Although rabbits can be cute as pets or even hopping across an empty field, undomesticated or wild rabbits can cause a lot of damage to gardens and landscaping. Rabbits will feed on a range of plants from young trees and broccoli to tree nuts, berries, and herbs—but you can control and get rid of rabbits.
How Do You Know If Your Garden Has Rabbits?
Rabbits that are common in the United States range from the house cat-sized jackrabbit to its smaller cousins, the cottontails and brush rabbits, which are about 12 inches long. The jackrabbit tips the scales at a hefty three to seven pounds, while cottontail and brush rabbits weigh about two pounds. All have brown to gray fur with varying tints.
Even if you don't see a rabbit, you can see evidence that it was there, because rabbits leave behind coarse, circular fecal "pellets," which are about 1/2-inch in diameter.
Where and How Do They Live?
Jackrabbits are usually found in open or semi-open areas of valleys and foothills, golf courses, parks, and airports, unlike the story-tale "Br'er Rabbit." During the day, they hide in depressions in the soil or beneath bushes. Brush and cottontail rabbits will also take harborage in dense vegetation, within and under rock piles, and in abandoned structures—usually within a few feet of their cover.
A female rabbit may birth up to three young in five to six litters each year. When baby jackrabbits are born, they are ready to go—fully furred with their eyes open. Newly born cottontails, however, are nearly furless, born with their eyes closed and must remain with their mothers for several weeks to develop.
What Do They Eat?
Rabbits prefer to feed on tender young vegetation, but they will also eat seeds, bark, and nuts during their nighttime feeding cycles. Sometimes their feeding is confused with that of deer. But you can tell the difference because twigs and flower heads are clipped neatly by the rabbit's incisors, no more than two feet from the ground. Deer, on the other hand, have no upper front teeth and must twist woody stems, leaving a ragged cut on the plant.
How Can You Control Them in the Least-Toxic Way?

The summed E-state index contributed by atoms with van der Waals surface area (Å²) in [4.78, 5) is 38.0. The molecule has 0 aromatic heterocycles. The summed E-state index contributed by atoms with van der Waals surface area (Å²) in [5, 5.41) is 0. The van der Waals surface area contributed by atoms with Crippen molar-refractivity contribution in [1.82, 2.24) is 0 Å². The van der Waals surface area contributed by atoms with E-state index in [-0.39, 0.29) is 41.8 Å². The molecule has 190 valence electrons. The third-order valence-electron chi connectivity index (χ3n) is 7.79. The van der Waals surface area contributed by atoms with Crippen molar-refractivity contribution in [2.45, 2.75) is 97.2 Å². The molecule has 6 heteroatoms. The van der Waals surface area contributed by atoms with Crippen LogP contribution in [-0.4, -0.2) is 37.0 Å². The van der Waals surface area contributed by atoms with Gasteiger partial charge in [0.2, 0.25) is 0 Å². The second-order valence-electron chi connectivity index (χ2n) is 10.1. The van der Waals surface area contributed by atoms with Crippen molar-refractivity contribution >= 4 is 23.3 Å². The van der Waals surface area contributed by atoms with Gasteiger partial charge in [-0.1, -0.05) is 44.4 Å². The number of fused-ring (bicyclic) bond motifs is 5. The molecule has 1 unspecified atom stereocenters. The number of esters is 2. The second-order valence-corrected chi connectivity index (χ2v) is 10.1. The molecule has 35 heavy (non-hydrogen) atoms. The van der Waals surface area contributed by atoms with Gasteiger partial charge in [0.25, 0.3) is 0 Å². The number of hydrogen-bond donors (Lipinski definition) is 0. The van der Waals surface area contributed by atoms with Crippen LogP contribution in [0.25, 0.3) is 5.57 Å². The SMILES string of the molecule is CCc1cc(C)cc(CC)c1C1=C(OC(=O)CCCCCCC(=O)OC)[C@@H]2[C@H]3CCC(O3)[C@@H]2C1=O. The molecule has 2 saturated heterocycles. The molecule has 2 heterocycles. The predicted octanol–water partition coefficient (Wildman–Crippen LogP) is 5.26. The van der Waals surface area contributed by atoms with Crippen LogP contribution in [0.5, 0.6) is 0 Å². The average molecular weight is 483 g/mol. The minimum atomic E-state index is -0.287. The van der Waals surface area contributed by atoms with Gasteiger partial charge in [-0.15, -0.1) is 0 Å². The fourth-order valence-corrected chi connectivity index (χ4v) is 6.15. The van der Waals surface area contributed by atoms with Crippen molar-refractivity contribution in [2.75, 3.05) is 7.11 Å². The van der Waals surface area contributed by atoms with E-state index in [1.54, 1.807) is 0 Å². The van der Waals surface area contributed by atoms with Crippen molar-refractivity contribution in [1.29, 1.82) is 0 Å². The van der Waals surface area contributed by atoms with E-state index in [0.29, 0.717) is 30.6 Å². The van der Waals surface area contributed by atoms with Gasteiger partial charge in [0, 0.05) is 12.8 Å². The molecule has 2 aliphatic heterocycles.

- Fencing. Erect a 48-inch-tall wire-mesh fence, burying the bottom at least six inches below ground. Bend a few inches of the fence bottom out to deter rabbits from digging under it. Mesh size should be no larger than one inch to exclude young rabbits. Install tight-fitting gates with sills to keep rabbits from digging and keep the gates closed as much as possible, day and night.
- Tree Wrap. If individual plants are easier to safeguard than an entire area, place chicken wire cylinders around the trunks of young trees, shrubs, or vines with the bottoms buried far enough away from the trunk so the rabbits cannot nibble through the mesh.
- Cleanup. Remove brambles, piles of brush, stones, or other debris along fence rows and ditches to minimize hiding places for cottontail and brush rabbits. However, removing the cover will have little effect on jackrabbits because they can use the cover that is often great distances from their feeding sites.
- Rabbit Disco. Noisemakers, flashing lights, and ultrasonic repellers are generally not effective. But a feisty pet dog left loose within the area to be protected may be worth his weight in doggie chunks.
- Repellents. Rabbit repellents work best during the early years before woody plants bear fruit or during the winter season. However, with a few exceptions, most repellents cannot be used on plants or plant parts that will be eaten by humans.
- Trapping. Live trapping of rabbits is not recommended because rabbits can carry diseases which may be transmittable to the trapper.
Home Lawn & Garden: Wildlife Excluding and Repelling Problem Wildlife from the Garden. University of Massachusetts Amherst.
Tularemia. Centers for Disease Control and Prevention.